“If a man’s character is to be abused, say what you will, there’s nobody like a relative to do the business.”
― William Makepeace Thackeray,Vanity Fair
“When a girl feels that she’s perfectly groomed and dressed she can forget that part of her. That’s charm.”
― F. Scott Fitzgerald, The Short Stories of F. Scott Fitzgerald
This month marks 75 years since Action Comics #1 landed on the newsstand. In that issue Joe Shuster and Jerry Siegel introduced the world to one of the most important women in comics - Lois Lane (Superman made his debut in that issue, too). To mark this anniversary I’m chatting with some of her creators to get their thoughts on the character and her place in comic history.You can see the previous pieces here. Today I am chatting with Kelly Sue DeConnick. While she is now writing Captain Marvel and Avengers Assemble for Marvel she once wrote an arc for Supergirl for DC Comics. During Emerald City Con she talked about how she took it as an opportunity to also write Lois. DeConnick also told me that Lois Lane is the only comic related thing she’s every collected and years ago she put out a ‘zine with a hostess called “Lois Slain” a la the Cryptkeeper.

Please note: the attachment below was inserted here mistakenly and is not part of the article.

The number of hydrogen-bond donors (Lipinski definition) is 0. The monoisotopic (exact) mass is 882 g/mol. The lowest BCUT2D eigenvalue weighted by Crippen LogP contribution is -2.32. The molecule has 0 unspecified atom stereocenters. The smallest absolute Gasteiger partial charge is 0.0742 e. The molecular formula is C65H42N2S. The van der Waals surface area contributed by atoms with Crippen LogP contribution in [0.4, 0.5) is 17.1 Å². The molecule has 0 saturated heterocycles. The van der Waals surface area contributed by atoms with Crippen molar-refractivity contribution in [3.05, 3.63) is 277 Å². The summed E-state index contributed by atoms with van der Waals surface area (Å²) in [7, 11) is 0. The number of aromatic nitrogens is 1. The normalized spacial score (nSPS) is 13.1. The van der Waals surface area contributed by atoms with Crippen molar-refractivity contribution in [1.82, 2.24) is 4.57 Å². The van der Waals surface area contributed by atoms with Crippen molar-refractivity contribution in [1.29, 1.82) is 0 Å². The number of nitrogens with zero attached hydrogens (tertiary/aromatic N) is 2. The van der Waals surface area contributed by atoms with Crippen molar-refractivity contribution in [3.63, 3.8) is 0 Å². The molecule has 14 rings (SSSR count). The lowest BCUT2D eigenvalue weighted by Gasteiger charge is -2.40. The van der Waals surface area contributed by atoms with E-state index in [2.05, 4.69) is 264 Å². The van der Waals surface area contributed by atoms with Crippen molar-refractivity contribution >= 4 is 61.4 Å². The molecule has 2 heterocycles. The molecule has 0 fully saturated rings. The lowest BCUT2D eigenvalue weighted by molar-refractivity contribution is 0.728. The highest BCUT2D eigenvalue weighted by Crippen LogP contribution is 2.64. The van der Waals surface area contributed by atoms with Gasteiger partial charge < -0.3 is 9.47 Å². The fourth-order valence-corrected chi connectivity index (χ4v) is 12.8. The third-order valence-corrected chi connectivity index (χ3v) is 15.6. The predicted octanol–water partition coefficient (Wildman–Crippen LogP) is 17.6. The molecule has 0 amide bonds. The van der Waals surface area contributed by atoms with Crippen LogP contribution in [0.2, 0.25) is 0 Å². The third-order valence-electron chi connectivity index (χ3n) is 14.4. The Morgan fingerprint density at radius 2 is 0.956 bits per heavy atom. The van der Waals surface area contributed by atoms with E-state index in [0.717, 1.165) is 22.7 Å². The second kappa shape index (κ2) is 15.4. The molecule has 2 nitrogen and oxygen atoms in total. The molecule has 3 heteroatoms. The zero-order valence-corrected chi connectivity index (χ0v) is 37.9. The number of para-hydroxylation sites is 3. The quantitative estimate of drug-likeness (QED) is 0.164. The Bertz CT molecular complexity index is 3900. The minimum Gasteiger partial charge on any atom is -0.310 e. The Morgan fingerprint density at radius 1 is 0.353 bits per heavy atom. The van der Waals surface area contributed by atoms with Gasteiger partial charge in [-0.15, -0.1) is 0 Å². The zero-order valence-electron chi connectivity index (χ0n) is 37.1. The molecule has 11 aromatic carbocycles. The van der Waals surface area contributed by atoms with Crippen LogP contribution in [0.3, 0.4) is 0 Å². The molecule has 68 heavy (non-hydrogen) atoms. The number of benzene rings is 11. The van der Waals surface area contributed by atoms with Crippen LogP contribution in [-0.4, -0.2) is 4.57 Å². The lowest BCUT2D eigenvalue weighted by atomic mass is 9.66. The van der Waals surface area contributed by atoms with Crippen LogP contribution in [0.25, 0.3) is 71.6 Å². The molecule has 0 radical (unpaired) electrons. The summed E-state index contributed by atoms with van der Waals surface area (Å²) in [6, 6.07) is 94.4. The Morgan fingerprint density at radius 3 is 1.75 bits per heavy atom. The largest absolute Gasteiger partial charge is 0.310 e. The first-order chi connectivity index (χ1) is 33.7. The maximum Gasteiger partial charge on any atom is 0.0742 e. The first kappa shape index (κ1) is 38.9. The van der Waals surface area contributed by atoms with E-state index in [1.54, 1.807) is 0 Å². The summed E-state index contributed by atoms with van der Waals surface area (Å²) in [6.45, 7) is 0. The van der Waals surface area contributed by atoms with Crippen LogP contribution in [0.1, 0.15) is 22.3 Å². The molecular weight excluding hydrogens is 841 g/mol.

So Kelly Sue, someone asks you “Who Lois Lane?” what do you say?“Superman’s Girlfriend,” would probably be the first thing out of my mouth because of the title of the comic, but she’s so much more than that, isn’t she?
How Coffee Is Global: Coffee transcends: It is a staple in most countries, and gets shipped from growers to roasters to drinkers all over the world. As the first report in their Coffee Week series, NPR has a piece about the global production and consumption of the caffeinated, bitter drink that so many of us know and love. So brew a cup and read it while you sip.
Every few months, a new Spotify playlist about books/authors/writing seems to make the rounds. It’s always the same fifteen songs, though: something by The Police, some Ryan Adams; “Catcher in the Rye” by Guns N’ Roses.
And I can’t see “Hey Jack Kerouac” (by 10,000 Maniacs) listed again. Not…
Ad agency Draftcb has won gold at the Cannes PR Lions for an innovative publishing concept, using disappearing ink to print books that gradually fade away over the course of two months. Dubbed “The Book That Can’t Wait,” the format — an intriguing one in a world increasingly dominated by Kindles and Nooks — is being pioneered by independent Argentinian publishing house Eterna Cadencia, which is using it to promote new authors. As the promo video (below) points out, “if people don’t read their first books, they’ll never make it to a second.”
Click the link for the rest of the story!